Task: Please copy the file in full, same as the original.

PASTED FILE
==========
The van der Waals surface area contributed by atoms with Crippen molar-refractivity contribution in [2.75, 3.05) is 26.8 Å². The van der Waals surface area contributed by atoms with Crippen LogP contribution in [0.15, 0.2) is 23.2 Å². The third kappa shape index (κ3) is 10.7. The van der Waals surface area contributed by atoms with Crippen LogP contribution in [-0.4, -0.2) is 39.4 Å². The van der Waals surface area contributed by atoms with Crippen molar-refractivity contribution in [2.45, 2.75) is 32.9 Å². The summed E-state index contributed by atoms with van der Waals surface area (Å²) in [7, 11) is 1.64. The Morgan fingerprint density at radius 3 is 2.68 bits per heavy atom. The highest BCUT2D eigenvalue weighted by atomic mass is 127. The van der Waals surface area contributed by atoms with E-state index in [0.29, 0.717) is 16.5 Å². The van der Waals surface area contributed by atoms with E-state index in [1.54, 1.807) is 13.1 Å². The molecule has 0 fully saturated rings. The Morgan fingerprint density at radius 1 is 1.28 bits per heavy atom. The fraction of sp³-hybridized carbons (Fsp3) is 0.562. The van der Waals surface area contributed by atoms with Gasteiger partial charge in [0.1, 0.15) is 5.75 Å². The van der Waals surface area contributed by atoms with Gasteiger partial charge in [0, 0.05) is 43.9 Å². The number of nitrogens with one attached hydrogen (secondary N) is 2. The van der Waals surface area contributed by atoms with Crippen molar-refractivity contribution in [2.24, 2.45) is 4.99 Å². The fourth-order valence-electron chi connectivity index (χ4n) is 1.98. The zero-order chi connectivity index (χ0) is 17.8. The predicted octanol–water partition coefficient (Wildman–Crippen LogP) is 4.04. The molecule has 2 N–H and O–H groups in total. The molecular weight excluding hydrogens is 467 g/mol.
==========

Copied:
The van der Waals surface area contributed by atoms with Crippen molar-refractivity contribution in [2.75, 3.05) is 26.8 Å². The van der Waals surface area contributed by atoms with Crippen LogP contribution in [0.15, 0.2) is 23.2 Å². The third kappa shape index (κ3) is 10.7. The van der Waals surface area contributed by atoms with Crippen LogP contribution in [-0.4, -0.2) is 39.4 Å². The van der Waals surface area contributed by atoms with Crippen molar-refractivity contribution in [2.45, 2.75) is 32.9 Å². The summed E-state index contributed by atoms with van der Waals surface area (Å²) in [7, 11) is 1.64. The Morgan fingerprint density at radius 3 is 2.68 bits per heavy atom. The highest BCUT2D eigenvalue weighted by atomic mass is 127. The van der Waals surface area contributed by atoms with E-state index in [0.29, 0.717) is 16.5 Å². The van der Waals surface area contributed by atoms with E-state index in [1.54, 1.807) is 13.1 Å². The molecule has 0 fully saturated rings. The Morgan fingerprint density at radius 1 is 1.28 bits per heavy atom. The fraction of sp³-hybridized carbons (Fsp3) is 0.562. The van der Waals surface area contributed by atoms with Gasteiger partial charge in [0.1, 0.15) is 5.75 Å². The van der Waals surface area contributed by atoms with Gasteiger partial charge in [0, 0.05) is 43.9 Å². The number of nitrogens with one attached hydrogen (secondary N) is 2. The van der Waals surface area contributed by atoms with Crippen molar-refractivity contribution in [2.24, 2.45) is 4.99 Å². The fourth-order valence-electron chi connectivity index (χ4n) is 1.98. The zero-order chi connectivity index (χ0) is 17.8. The predicted octanol–water partition coefficient (Wildman–Crippen LogP) is 4.04. The molecule has 2 N–H and O–H groups in total. The molecular weight excluding hydrogens is 467 g/mol.